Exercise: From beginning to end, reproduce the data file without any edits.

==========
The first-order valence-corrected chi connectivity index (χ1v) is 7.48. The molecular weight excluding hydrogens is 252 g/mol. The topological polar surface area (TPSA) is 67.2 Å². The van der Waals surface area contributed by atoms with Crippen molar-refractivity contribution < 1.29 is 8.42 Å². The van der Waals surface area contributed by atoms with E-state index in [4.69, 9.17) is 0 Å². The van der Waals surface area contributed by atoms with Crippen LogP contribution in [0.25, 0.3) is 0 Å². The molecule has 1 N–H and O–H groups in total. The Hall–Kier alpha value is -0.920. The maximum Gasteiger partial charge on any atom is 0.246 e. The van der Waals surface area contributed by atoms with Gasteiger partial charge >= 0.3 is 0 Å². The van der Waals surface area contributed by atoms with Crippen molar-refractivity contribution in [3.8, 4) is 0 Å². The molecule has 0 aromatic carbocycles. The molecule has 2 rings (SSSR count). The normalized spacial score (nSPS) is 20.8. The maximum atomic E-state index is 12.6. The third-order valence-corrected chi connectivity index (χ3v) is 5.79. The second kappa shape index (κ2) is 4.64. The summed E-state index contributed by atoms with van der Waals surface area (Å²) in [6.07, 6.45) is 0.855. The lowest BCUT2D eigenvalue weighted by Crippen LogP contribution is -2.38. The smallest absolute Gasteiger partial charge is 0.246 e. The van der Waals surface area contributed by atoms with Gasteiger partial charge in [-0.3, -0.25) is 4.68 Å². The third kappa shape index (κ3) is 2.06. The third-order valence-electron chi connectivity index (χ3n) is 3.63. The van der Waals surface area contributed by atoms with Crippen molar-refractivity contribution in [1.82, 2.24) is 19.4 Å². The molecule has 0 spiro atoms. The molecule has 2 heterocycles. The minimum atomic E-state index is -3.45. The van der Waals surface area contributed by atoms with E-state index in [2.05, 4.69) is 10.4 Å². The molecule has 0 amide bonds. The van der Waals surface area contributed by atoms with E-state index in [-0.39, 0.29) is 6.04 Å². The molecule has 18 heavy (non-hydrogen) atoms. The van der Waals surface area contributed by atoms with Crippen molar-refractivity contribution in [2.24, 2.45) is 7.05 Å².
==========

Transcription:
The first-order valence-corrected chi connectivity index (χ1v) is 7.48. The molecular weight excluding hydrogens is 252 g/mol. The topological polar surface area (TPSA) is 67.2 Å². The van der Waals surface area contributed by atoms with Crippen molar-refractivity contribution < 1.29 is 8.42 Å². The van der Waals surface area contributed by atoms with E-state index in [4.69, 9.17) is 0 Å². The van der Waals surface area contributed by atoms with Crippen LogP contribution in [0.25, 0.3) is 0 Å². The molecule has 1 N–H and O–H groups in total. The Hall–Kier alpha value is -0.920. The maximum Gasteiger partial charge on any atom is 0.246 e. The van der Waals surface area contributed by atoms with Gasteiger partial charge >= 0.3 is 0 Å². The van der Waals surface area contributed by atoms with Crippen molar-refractivity contribution in [3.8, 4) is 0 Å². The molecule has 0 aromatic carbocycles. The molecule has 2 rings (SSSR count). The normalized spacial score (nSPS) is 20.8. The maximum atomic E-state index is 12.6. The third-order valence-corrected chi connectivity index (χ3v) is 5.79. The second kappa shape index (κ2) is 4.64. The summed E-state index contributed by atoms with van der Waals surface area (Å²) in [6.07, 6.45) is 0.855. The lowest BCUT2D eigenvalue weighted by Crippen LogP contribution is -2.38. The smallest absolute Gasteiger partial charge is 0.246 e. The van der Waals surface area contributed by atoms with Gasteiger partial charge in [-0.3, -0.25) is 4.68 Å². The third kappa shape index (κ3) is 2.06. The third-order valence-electron chi connectivity index (χ3n) is 3.63. The van der Waals surface area contributed by atoms with Crippen molar-refractivity contribution in [1.82, 2.24) is 19.4 Å². The molecule has 0 spiro atoms. The molecule has 2 heterocycles. The minimum atomic E-state index is -3.45. The van der Waals surface area contributed by atoms with E-state index in [2.05, 4.69) is 10.4 Å². The molecule has 0 amide bonds. The van der Waals surface area contributed by atoms with E-state index in [-0.39, 0.29) is 6.04 Å². The molecule has 18 heavy (non-hydrogen) atoms. The van der Waals surface area contributed by atoms with Crippen molar-refractivity contribution in [2.24, 2.45) is 7.05 Å².